Domestic violence victims' advocate: If you don't feel safe, leave now

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You never know when it's going to escalate, says a domestic violence victims' advocate from Haven. (Courtesy photo)

A domestic violence victim advocate said the best advice she can give to anyone who feels unsafe in a relationship is to leave immediately and get to a safe place. If they have kids, take them, too, she says.

"It's very individual, but if you feel unsafe, you need to get out, you need to get help and you need to stay safe," said Terrie, an advocate for Haven, which serves New Hampshire men, women and children affected by domestic and sexual violence.

Terrie, who didn't want to give her last name, said the reason it's important for potential victims to leave once they feel threatened is because "you don't know how or when it will escalate."

On Tuesday the city of Rochester was rocked by a tragic Christmastime incident of domestic violence in which 47-year-old Brian Halsey is said have shot and critically wounded his wife before turning the gun on himself.

Brian Halsey, of 2 Sunrise Driver, died at the scene, while his wife, Kristine, 45, was seriously injured. She remains in critical condition today at Portsmouth Regional Hospital.

Terrie said prior to when the decision to leave occurs, it is always wise to engage your partner in talks about their behavior, whether it is violent tendencies, depression or suicidal thoughts.

"Talking always helps," she said. "But if they stop wanting to talk, that's dangerous; then it is all internalized."

Terrie said the mistake some intimate partners make is thinking they can either change the person or that they just can't leave the household. She said often having children makes it even more difficult.

"We want to step in before it escalates," she said.

She added that even when they do step in early, that doesn't guarantee a good outcome. Sometimes not even a protection order is protection enough, she said.

The Halseys do have several children who are currently staying with relatives. Grief counselors are available today to aid students at various Rochester schools.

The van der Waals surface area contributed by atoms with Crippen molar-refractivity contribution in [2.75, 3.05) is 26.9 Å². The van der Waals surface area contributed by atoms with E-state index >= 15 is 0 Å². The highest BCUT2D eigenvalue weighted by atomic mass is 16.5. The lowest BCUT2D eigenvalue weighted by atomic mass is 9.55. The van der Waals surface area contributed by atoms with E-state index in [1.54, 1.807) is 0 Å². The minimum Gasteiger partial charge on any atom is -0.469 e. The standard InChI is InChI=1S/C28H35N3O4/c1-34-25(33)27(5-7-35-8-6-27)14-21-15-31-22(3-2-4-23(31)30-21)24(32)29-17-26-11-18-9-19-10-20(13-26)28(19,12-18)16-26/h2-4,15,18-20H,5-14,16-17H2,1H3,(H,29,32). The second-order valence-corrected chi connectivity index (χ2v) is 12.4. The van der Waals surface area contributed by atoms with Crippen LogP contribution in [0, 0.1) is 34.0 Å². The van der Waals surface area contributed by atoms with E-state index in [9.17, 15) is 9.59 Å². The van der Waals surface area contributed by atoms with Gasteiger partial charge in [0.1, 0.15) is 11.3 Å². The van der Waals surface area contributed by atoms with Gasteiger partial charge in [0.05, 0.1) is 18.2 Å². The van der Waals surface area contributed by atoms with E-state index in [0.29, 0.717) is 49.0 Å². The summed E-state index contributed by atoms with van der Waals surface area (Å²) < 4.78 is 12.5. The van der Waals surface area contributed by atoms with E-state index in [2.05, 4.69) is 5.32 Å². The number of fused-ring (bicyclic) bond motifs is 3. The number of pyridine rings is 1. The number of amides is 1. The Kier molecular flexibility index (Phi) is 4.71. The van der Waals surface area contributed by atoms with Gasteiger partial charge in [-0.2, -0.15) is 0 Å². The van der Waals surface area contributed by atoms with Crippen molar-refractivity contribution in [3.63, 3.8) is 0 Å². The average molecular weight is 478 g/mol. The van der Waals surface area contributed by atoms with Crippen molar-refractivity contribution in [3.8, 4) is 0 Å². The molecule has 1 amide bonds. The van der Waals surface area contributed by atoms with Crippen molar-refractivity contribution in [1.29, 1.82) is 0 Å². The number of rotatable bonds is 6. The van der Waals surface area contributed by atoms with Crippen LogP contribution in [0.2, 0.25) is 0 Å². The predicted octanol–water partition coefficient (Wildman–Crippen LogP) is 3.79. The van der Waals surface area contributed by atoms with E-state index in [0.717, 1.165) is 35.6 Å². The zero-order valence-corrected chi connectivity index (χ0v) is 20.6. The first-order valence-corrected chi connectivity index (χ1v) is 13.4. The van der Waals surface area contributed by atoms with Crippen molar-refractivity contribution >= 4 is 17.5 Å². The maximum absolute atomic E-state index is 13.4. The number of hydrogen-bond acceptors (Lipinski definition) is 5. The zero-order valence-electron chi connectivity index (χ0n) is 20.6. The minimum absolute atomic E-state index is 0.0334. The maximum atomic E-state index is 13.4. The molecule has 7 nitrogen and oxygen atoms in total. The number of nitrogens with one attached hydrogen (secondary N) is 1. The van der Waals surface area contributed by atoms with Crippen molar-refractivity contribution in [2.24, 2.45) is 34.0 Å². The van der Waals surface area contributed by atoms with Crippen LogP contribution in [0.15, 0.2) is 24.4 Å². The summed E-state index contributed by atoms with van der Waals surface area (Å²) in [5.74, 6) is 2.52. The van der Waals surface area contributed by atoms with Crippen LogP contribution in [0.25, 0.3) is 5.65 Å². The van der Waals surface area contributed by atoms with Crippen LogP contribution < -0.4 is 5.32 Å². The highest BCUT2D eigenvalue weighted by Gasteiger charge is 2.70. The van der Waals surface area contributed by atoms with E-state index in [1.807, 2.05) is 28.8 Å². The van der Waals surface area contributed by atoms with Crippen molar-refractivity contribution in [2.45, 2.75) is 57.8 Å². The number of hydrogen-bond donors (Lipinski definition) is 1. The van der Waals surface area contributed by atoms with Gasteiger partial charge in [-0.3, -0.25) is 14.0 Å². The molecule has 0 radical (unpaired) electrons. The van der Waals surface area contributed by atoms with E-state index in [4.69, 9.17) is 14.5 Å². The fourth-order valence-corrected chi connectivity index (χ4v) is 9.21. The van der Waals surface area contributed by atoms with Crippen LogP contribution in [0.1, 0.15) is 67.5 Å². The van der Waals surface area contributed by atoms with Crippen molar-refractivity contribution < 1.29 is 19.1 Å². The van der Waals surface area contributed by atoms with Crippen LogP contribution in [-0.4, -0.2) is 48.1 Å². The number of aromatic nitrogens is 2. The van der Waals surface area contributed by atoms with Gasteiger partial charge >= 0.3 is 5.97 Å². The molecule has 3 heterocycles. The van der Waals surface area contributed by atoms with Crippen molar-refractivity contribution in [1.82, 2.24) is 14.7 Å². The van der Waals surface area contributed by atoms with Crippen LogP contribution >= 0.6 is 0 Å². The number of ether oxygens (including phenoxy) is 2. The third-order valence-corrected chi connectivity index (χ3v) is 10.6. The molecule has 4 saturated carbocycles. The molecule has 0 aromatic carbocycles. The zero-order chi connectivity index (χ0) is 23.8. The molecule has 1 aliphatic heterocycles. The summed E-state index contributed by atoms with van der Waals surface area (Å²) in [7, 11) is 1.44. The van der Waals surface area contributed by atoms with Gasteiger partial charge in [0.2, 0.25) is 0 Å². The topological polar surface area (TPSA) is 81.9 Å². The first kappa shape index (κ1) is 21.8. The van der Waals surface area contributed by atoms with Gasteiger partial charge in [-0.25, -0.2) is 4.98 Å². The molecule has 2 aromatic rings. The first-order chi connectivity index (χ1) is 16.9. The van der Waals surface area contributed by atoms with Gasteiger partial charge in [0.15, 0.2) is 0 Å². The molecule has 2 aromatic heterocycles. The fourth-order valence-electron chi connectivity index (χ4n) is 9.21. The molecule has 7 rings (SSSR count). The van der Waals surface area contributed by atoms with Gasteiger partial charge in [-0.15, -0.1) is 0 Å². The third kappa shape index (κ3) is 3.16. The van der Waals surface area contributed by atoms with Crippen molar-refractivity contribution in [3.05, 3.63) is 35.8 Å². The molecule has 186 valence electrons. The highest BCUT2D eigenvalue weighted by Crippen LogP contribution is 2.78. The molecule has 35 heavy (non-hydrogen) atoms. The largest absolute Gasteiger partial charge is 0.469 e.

Meanwhile, Rochester Police continue to investigate the incident as an attempted murder-suicide while awaiting autopsy results on Brian Halsey.

Haven's 24-hour hotline is (603) 994-SAFE (7233) and walk-in services are offered locally at 150 Wakefield St. in Rochester. Haven also has offices in Portsmouth and Salem.

Some general warning signs of domestic violence include

  • Wants to move too quickly into the relationship.
  • Early in the relationship flatters you constantly, and seems "too good to be true."
  • Wants you all to him- or herself; insists that you stop spending time with your friends or family.
  • Insists that you stop participating in hobbies or activities that you enjoy, quit school, or quit your job.
  • Does not honor your boundaries.
  • Is excessively jealous and accuses you of being unfaithful.
  • Wants to know where you are all of the time and frequently calls, emails, and texts you throughout the day.
  • Criticizes or puts you down; says you are crazy, stupid, and/or fat/unattractive, or that no one else would ever want or love you.
  • Takes no responsibility for his or her behavior and blames others.
  • Has a history of abusing others.
  • Blames the entire failure of previous relationships on his or her former partner; for example, "My ex was totally crazy."
  • Takes your money or runs up your credit card debt.
  • Rages out of control with you but can maintain composure around others.

(adapted from National Network to End Domestic Violence)

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